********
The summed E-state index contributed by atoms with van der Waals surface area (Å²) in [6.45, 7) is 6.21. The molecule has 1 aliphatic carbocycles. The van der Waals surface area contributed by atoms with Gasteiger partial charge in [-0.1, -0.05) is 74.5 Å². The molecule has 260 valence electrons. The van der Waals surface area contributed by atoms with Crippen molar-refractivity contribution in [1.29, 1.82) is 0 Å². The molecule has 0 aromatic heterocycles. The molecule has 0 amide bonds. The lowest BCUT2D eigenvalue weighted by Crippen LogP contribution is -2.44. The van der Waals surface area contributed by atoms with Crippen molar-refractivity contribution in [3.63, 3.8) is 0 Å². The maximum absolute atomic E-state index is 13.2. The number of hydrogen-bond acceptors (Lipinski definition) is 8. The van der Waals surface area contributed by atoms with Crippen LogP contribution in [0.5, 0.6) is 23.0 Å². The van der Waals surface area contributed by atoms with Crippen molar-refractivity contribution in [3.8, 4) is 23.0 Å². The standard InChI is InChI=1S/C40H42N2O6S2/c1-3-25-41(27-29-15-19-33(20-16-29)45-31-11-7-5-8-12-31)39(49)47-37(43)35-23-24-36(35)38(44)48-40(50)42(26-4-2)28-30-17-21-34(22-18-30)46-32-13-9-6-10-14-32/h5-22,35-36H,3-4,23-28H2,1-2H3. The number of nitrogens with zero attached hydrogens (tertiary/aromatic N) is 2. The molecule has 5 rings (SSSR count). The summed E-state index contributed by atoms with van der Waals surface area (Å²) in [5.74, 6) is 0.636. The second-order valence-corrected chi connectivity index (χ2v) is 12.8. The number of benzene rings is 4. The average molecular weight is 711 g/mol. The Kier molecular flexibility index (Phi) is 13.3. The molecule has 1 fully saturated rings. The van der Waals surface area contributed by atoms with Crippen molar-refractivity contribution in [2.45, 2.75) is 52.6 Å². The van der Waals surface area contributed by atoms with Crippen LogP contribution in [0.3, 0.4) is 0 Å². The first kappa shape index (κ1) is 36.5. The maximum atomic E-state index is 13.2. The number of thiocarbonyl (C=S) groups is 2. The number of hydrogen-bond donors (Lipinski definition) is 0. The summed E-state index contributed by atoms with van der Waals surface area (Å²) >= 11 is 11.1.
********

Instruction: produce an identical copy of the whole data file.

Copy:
The summed E-state index contributed by atoms with van der Waals surface area (Å²) in [6.45, 7) is 6.21. The molecule has 1 aliphatic carbocycles. The van der Waals surface area contributed by atoms with Gasteiger partial charge in [-0.1, -0.05) is 74.5 Å². The molecule has 260 valence electrons. The van der Waals surface area contributed by atoms with Crippen molar-refractivity contribution in [1.29, 1.82) is 0 Å². The molecule has 0 aromatic heterocycles. The molecule has 0 amide bonds. The lowest BCUT2D eigenvalue weighted by Crippen LogP contribution is -2.44. The van der Waals surface area contributed by atoms with Crippen molar-refractivity contribution in [3.63, 3.8) is 0 Å². The maximum absolute atomic E-state index is 13.2. The number of hydrogen-bond acceptors (Lipinski definition) is 8. The van der Waals surface area contributed by atoms with Crippen LogP contribution in [0.5, 0.6) is 23.0 Å². The van der Waals surface area contributed by atoms with Crippen molar-refractivity contribution in [3.8, 4) is 23.0 Å². The standard InChI is InChI=1S/C40H42N2O6S2/c1-3-25-41(27-29-15-19-33(20-16-29)45-31-11-7-5-8-12-31)39(49)47-37(43)35-23-24-36(35)38(44)48-40(50)42(26-4-2)28-30-17-21-34(22-18-30)46-32-13-9-6-10-14-32/h5-22,35-36H,3-4,23-28H2,1-2H3. The number of nitrogens with zero attached hydrogens (tertiary/aromatic N) is 2. The molecule has 5 rings (SSSR count). The summed E-state index contributed by atoms with van der Waals surface area (Å²) in [5.74, 6) is 0.636. The second-order valence-corrected chi connectivity index (χ2v) is 12.8. The number of benzene rings is 4. The average molecular weight is 711 g/mol. The Kier molecular flexibility index (Phi) is 13.3. The molecule has 1 fully saturated rings. The van der Waals surface area contributed by atoms with Crippen molar-refractivity contribution in [2.45, 2.75) is 52.6 Å². The van der Waals surface area contributed by atoms with Crippen LogP contribution in [0.3, 0.4) is 0 Å². The first kappa shape index (κ1) is 36.5. The maximum atomic E-state index is 13.2. The number of thiocarbonyl (C=S) groups is 2. The number of hydrogen-bond donors (Lipinski definition) is 0. The summed E-state index contributed by atoms with van der Waals surface area (Å²) >= 11 is 11.1.